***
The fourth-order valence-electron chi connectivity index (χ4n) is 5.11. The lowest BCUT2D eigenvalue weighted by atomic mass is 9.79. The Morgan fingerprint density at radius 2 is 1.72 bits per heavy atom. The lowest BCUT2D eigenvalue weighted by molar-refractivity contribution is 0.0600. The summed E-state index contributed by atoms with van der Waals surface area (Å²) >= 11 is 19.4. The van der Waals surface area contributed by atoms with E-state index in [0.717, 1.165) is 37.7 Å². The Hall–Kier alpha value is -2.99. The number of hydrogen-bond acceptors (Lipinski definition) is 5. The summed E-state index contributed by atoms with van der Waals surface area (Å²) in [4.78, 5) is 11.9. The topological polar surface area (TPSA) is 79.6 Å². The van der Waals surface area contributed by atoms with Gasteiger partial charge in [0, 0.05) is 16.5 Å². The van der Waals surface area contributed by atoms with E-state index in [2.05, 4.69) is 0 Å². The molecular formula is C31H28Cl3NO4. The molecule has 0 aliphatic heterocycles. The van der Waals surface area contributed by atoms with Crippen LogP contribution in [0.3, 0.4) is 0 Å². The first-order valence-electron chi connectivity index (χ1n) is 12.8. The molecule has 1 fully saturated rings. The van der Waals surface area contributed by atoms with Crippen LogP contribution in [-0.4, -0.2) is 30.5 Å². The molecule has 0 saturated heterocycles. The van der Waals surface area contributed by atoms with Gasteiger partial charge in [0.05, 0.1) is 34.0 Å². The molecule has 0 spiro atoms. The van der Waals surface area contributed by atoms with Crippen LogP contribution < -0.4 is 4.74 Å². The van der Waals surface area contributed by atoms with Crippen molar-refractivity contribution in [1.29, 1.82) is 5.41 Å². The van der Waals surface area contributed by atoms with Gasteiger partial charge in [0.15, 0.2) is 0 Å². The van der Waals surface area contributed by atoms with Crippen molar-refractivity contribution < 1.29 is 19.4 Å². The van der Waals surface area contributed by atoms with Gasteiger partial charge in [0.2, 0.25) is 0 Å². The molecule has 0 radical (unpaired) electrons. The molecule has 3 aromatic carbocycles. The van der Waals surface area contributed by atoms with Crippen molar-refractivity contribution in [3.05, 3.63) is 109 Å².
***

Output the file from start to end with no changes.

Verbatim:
The fourth-order valence-electron chi connectivity index (χ4n) is 5.11. The lowest BCUT2D eigenvalue weighted by atomic mass is 9.79. The Morgan fingerprint density at radius 2 is 1.72 bits per heavy atom. The lowest BCUT2D eigenvalue weighted by molar-refractivity contribution is 0.0600. The summed E-state index contributed by atoms with van der Waals surface area (Å²) >= 11 is 19.4. The van der Waals surface area contributed by atoms with E-state index in [0.717, 1.165) is 37.7 Å². The Hall–Kier alpha value is -2.99. The number of hydrogen-bond acceptors (Lipinski definition) is 5. The summed E-state index contributed by atoms with van der Waals surface area (Å²) in [4.78, 5) is 11.9. The topological polar surface area (TPSA) is 79.6 Å². The van der Waals surface area contributed by atoms with Gasteiger partial charge in [0, 0.05) is 16.5 Å². The van der Waals surface area contributed by atoms with E-state index in [2.05, 4.69) is 0 Å². The molecular formula is C31H28Cl3NO4. The molecule has 0 aliphatic heterocycles. The van der Waals surface area contributed by atoms with Crippen LogP contribution in [0.3, 0.4) is 0 Å². The first-order valence-electron chi connectivity index (χ1n) is 12.8. The molecule has 1 fully saturated rings. The van der Waals surface area contributed by atoms with Crippen LogP contribution in [-0.4, -0.2) is 30.5 Å². The molecule has 0 saturated heterocycles. The van der Waals surface area contributed by atoms with Gasteiger partial charge in [0.05, 0.1) is 34.0 Å². The molecule has 0 spiro atoms. The van der Waals surface area contributed by atoms with Crippen LogP contribution < -0.4 is 4.74 Å². The van der Waals surface area contributed by atoms with Crippen molar-refractivity contribution in [1.29, 1.82) is 5.41 Å². The van der Waals surface area contributed by atoms with Gasteiger partial charge in [0.15, 0.2) is 0 Å². The van der Waals surface area contributed by atoms with Crippen molar-refractivity contribution < 1.29 is 19.4 Å². The van der Waals surface area contributed by atoms with Gasteiger partial charge in [0.2, 0.25) is 0 Å². The molecule has 0 radical (unpaired) electrons. The molecule has 3 aromatic carbocycles. The van der Waals surface area contributed by atoms with Crippen molar-refractivity contribution in [3.05, 3.63) is 109 Å².